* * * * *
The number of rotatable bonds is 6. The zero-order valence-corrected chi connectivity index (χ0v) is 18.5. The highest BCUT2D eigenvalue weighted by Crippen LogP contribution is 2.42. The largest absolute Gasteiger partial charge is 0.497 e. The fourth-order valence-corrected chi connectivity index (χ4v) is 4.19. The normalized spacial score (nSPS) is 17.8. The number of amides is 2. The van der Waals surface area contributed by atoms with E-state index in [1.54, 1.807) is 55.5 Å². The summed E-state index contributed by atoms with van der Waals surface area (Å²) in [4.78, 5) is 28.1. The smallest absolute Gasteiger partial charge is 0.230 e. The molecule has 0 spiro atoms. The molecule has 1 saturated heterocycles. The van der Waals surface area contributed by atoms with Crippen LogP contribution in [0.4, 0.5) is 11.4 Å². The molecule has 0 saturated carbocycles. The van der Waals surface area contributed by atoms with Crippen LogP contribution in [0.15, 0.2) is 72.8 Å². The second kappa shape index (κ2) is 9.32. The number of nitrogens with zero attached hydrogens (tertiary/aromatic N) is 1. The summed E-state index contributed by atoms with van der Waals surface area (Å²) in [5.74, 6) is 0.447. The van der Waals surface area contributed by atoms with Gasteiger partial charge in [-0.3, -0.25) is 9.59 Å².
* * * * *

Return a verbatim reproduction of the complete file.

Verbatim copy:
The number of rotatable bonds is 6. The zero-order valence-corrected chi connectivity index (χ0v) is 18.5. The highest BCUT2D eigenvalue weighted by Crippen LogP contribution is 2.42. The largest absolute Gasteiger partial charge is 0.497 e. The fourth-order valence-corrected chi connectivity index (χ4v) is 4.19. The normalized spacial score (nSPS) is 17.8. The number of amides is 2. The van der Waals surface area contributed by atoms with E-state index in [1.54, 1.807) is 55.5 Å². The summed E-state index contributed by atoms with van der Waals surface area (Å²) in [4.78, 5) is 28.1. The smallest absolute Gasteiger partial charge is 0.230 e. The molecule has 0 spiro atoms. The molecule has 1 saturated heterocycles. The van der Waals surface area contributed by atoms with Crippen LogP contribution in [0.4, 0.5) is 11.4 Å². The molecule has 0 saturated carbocycles. The van der Waals surface area contributed by atoms with Crippen LogP contribution in [0.15, 0.2) is 72.8 Å². The second kappa shape index (κ2) is 9.32. The number of nitrogens with zero attached hydrogens (tertiary/aromatic N) is 1. The summed E-state index contributed by atoms with van der Waals surface area (Å²) in [5.74, 6) is 0.447. The van der Waals surface area contributed by atoms with Gasteiger partial charge in [-0.3, -0.25) is 9.59 Å².